Netanyahu, Edelstein make Gamzu coronavirus ‘czar’

Prof. Gabriel Barbash refused role after ultimatum not met

Ronni Gamzu, Israel’s next “coronavirus czar” (photo credit: WIKIMEDIA COMMONS / SHIRLEY SHANI)
Ronni Gamzu, Israel’s next “coronavirus czar”
(photo credit: WIKIMEDIA COMMONS / SHIRLEY SHANI)
Prime Minister Benjamin Netanyahu and Health Minister Yuli Edelstein appointed Sourasky Medical Center CEO Ronni Gamzu Israel’s “coronavirus czar” after midnight Wednesday night.
Netanyahu praised Gamzu, a former Health Ministry director-general, for developing a strategic plan for protecting Israel's senior living facilities from the virus. Gamzu's Magen Avot Ve'imahot program is still being used today.
The move came after Prof. Gabriel Barbash, who Gamzu had praised as the right person for the role hours before, rejected Netanyahu's offer following a battle over the mandate of the new post in dealing with the coronavirus pandemic. 
“The appointment of Prof. Gabi Barbash as the coronavirus project manager is excellent,” Gamzu said in a Facebook post. “This is the right man in the right place! This is the best decision the government has made since the start of the crisis.”
Gamzu described Barbash as “determined,” “detail-oriented” and a person who does not take no for an answer. He said he knows how to give respect, but also how to get angry.
Barbash had demanded that both Netanyahu and Edelstein come to an agreement about his mandate by late Wednesday, or he would refuse the position.
Senior insider sources said that the hold up in formalizing Barbash’s contract was infighting between Netanyahu and Edelstein, as well as negotiations over certain aspects of his role. It was unclear whether Barbash would report to Edelstein or the coronavirus cabinet, meaning the prime minister.
In an interview with Israeli media on Wednesday, Edelstein joked that the public was waiting “for a messiah and not a project manager.”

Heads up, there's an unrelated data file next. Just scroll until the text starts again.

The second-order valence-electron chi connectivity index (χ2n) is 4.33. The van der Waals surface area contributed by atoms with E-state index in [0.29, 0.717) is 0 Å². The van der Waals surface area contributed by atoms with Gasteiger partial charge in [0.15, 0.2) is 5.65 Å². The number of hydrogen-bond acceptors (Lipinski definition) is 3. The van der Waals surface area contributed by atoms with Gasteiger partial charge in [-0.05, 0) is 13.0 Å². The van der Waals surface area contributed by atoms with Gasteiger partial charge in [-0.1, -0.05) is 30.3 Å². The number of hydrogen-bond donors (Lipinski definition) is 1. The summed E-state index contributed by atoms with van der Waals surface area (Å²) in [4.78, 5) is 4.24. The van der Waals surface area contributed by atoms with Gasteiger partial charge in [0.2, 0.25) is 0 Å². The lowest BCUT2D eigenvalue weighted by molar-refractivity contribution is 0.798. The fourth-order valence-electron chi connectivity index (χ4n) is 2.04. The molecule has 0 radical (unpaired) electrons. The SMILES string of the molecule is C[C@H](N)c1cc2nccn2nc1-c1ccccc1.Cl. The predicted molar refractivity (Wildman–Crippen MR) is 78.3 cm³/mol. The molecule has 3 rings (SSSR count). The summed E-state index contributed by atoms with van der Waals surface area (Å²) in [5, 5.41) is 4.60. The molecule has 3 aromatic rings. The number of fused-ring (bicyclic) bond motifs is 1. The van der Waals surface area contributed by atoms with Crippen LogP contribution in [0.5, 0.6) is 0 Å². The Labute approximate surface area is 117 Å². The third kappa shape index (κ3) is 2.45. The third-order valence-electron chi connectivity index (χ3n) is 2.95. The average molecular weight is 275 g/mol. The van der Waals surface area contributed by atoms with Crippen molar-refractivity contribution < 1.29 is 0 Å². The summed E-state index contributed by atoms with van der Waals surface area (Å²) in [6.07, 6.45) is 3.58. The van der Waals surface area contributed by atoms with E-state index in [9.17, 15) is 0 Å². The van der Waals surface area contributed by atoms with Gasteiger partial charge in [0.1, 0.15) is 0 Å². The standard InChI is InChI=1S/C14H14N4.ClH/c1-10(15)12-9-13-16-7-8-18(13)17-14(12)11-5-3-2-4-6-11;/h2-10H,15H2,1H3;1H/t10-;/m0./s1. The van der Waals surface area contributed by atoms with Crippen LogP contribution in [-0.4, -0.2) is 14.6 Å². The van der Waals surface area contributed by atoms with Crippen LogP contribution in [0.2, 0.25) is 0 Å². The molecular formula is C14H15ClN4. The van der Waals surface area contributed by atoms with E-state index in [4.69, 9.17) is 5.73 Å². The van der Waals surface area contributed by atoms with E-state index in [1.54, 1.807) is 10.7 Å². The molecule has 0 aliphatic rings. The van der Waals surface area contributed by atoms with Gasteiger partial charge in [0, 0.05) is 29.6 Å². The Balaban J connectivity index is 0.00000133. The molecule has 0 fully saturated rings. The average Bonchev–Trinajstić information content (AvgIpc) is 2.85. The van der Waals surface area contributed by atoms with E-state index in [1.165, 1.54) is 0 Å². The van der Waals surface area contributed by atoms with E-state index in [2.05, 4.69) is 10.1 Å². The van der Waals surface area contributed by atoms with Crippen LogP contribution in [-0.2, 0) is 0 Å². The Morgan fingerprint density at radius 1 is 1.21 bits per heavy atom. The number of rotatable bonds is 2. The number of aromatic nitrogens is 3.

It was also being determined what specific authoritative powers Barbash would have and how he would work with newly appointed Health Ministry director-general Chezy Levy, who has already said in interviews with Israeli media that he is looking forward to collaborating with Barbash.
Netanyahu had not even officially named the former CEO of Tel Aviv’s Sourasky Medical Center and former director-general of the Health Ministry, before experts and politicians began to evaluate the choice, asking whether Barbash the right man for the job.
The role of the czar, or project manager, is to oversee an emergency coronavirus authority that would be given the necessary tools to take responsibility for the pandemic and remove the oversight and implementation of testing and contact tracing from the public health services. This person is also meant to be responsible for the management of real-time data, logistics and procurement, as well as orchestrating coordination between the health funds, hospitals, police, Home Front Command, Shin Bet (Israel Security Agency) and anyone else that plays a role in fighting the pandemic.
“The prime minister needs somebody who will be able to share with him how to handle the coronavirus,” said Hadassah Medical Center chief Zeev Rotstein.
Rotstein said that Barbash has “extreme academic achievements” and left Sourasky a “modern and sophisticated” hospital.
Even MK Naftali Bennett, who himself wanted the role of coronavirus czar, praised the prime minister’s choice: “Gabi Barbash’s appointment is excellent. He is just the right person.”
Barbash is a graduate of Hadassah Medical School of the Hebrew University of Jerusalem (1969-1975). He did his residency in internal medicine at Sourasky and passed his board examinations summa cum laude in 1984.
He holds a master’s degree in public health from Harvard’s School of Public Health.
As director-general of the Health Ministry (1996-1999), he orchestrated all four health funds to cooperate in controlling the re-emergence of tuberculosis in Israel, after a surge of new cases broke out in the country with the arrival of a large number of immigrants from the former Soviet Union and Ethiopia.